As Democrats pummeled Republicans in metro Atlanta's suburbs earlier this month, U.S. Sen. Johnny Isakson watched the fallout with a sense of disbelief - and a tinge of familiarity.
The veteran lawmaker was first elected to the Legislature in the mid-1970s, toppling a Democratic incumbent in east Cobb County to become one of the only Republicans serving in the Georgia House at the time.
Now a three-term U.S. senator, Isakson saw the GOP's suburban swoon as essentially the inverse of his own experience more than 40 years ago. And in a Wednesday interview, he offered some advice for Republicans looking to stay competitive in Atlanta's diversifying northern suburbs.
“We’re a growth state, so you’ve got to expect as a Republican you’re going to have a growth in the electorate,” said Isakson, who breezed to another term in 2016. “And if you’re going to win you better cater to your electorate, which is what a lot of our guys didn’t do.”
Without naming names, Isakson said some “got fat and happy” in their jobs and didn’t lay the groundwork necessary to win. And he said Republicans ignore immigrant, Latino and African-American communities at their own peril.
“I think there’s a lot of outreach that could be done and it ought to be done,” he said, adding: “It still gets down to hard work and raising money and doing the job when you get it, which is something a lot of people forget about doing.”
Republicans have plenty of ground to make up.
The GOP lost about a dozen statehouse seats along with the vaunted 6th District - and came within a whisker of losing the neighboring 7th - as Democrats carried once-solidly conservative Gwinnett and Cobb counties by big margins.
Isakson said he plans to support a criminal justice overhaul that's dividing the Senate GOP.
He said he saw the proposal as a federal extension of some of the work Gov. Nathan Deal has done on the state level.
“I’m going to vote for it,” Isakson said in an interview Wednesday. “Because Nathan did a great job in Georgia and it’s patterned after Georgia’s plan. I think it does need reform and I think it’s the right thing to do.”
Isakson's Senate colleague David Perdue has also sounded positive notes about the pending proposal but said he still has several concerns he wants addressed before he commits to voting "yes."
The Cobb GOP got some egg on its face after a Facebook mishap.
It happened after Layla Shipman, a veteran Republican volunteer, posted a comment on the social media site critical of the county party’s new leadership.
In a response from the party’s official Facebook account, Shipman was berated and cursed.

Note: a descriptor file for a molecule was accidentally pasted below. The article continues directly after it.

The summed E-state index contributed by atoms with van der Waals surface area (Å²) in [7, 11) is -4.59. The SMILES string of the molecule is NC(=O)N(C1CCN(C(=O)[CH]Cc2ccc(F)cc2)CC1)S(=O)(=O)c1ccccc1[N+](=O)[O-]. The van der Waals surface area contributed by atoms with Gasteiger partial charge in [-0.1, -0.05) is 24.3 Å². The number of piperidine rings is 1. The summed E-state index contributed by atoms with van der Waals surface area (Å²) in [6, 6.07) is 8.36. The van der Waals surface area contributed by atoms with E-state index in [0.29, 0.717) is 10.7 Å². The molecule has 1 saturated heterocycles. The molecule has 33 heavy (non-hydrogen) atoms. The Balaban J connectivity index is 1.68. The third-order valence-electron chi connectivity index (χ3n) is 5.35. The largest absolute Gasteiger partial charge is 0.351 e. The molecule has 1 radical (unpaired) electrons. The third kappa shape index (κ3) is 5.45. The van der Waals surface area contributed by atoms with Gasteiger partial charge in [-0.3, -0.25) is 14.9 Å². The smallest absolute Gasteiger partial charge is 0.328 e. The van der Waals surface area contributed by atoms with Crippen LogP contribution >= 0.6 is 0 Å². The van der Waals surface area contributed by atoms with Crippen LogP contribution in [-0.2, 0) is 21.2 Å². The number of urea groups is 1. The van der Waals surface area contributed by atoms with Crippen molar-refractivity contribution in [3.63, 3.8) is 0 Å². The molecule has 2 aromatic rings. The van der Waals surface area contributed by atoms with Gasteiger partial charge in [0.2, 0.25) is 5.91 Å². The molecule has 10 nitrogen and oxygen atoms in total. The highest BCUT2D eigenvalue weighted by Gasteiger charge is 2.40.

After screenshots of the back-and-forth were posted on Twitter, party chair Jason Shepherd apologized for what he described as an inadvertent post from a member who had access to the account.
“That member’s account access has been immediately suspended and the offending posts have been removed,” he said.
We reached out to Justin Tomczak, a veteran Cobb Republican who pointed to Ronald Reagan’s so-called 11th Commandment - “thou shalt not speak ill of any fellow Republican.”
“This kind of behavior has no place in civil public discourse,” he said, “and runs counter to the values of the Republican Party."
(We would make a Trump joke, but why bother.)
Conservative pundit Erick Erickson took special note of paragraph 18 of Stacey Abrams' voting rights lawsuit which criticizes the "cuts to early voting" hours.
Writes Erickson, a radio host at WSB, which is also owned by the AJC's corporate overlords:
Abrams alleges the state curtailed the duration of early voting in Georgia, which made it more difficult for people. But Abrams actually co-sponsored that legislation. She did not just vote for it, but actively added her signature as a sponsor.
This topic played a major role at the May debate between Abrams and Stacey Evans during the Democratic primary. Here's the summary of that clash from a story at the time:
Evans queried Abrams about her decision to co-sponsor a bill that reduced early voting in Georgia from 45 days to 21 days. The gist of Abrams' argument: Smaller, poorer counties could not afford the longer period, and she was able to add a day of Saturday voting.
And while she did vote for the measure, "I did not co-sponsor a bill for early voting," Abrams said.
Evans' reply: "We will be posting a bill with your signature online so that voters can see for themselves." Within seconds, an aide tapped a few keys, sending the image out on Twitter.
Abrams apparently understood the situation required immediate defusing.
Several questions later, she diverted herself from the topic at hand to say this:
"As House Democratic leader, I am proud of my reputation for transparency, for honesty, and for responsibility. In that light, I'm actually going to correct something I said earlier. That, yes, I was not one of the original sponsors of the voting bill, but I did sign it at the end. That is true."
Georgia's two GOP senators voted in favor of advancing the judicial nomination of Thomas Farr on Wednesday.
The North Carolinian moved forward on the narrowest of margins after Vice President Mike Pence cast the tie-breaking vote.
Democrats, civil rights groups and former Georgia gubernatorial nominee Stacey Abrams all pushed for senators to reject Farr, whom they alleged has supported voter suppression tactics. A final confirmation vote is expected in the days ahead.
Isakson and Perdue on Wednesday also voted together against a resolution calling for an end to U.S. involvement in the Saudi-led war in Yemen. The legislation ultimately advanced on a bipartisan 63-37 vote over the opposition of Trump administration officials.
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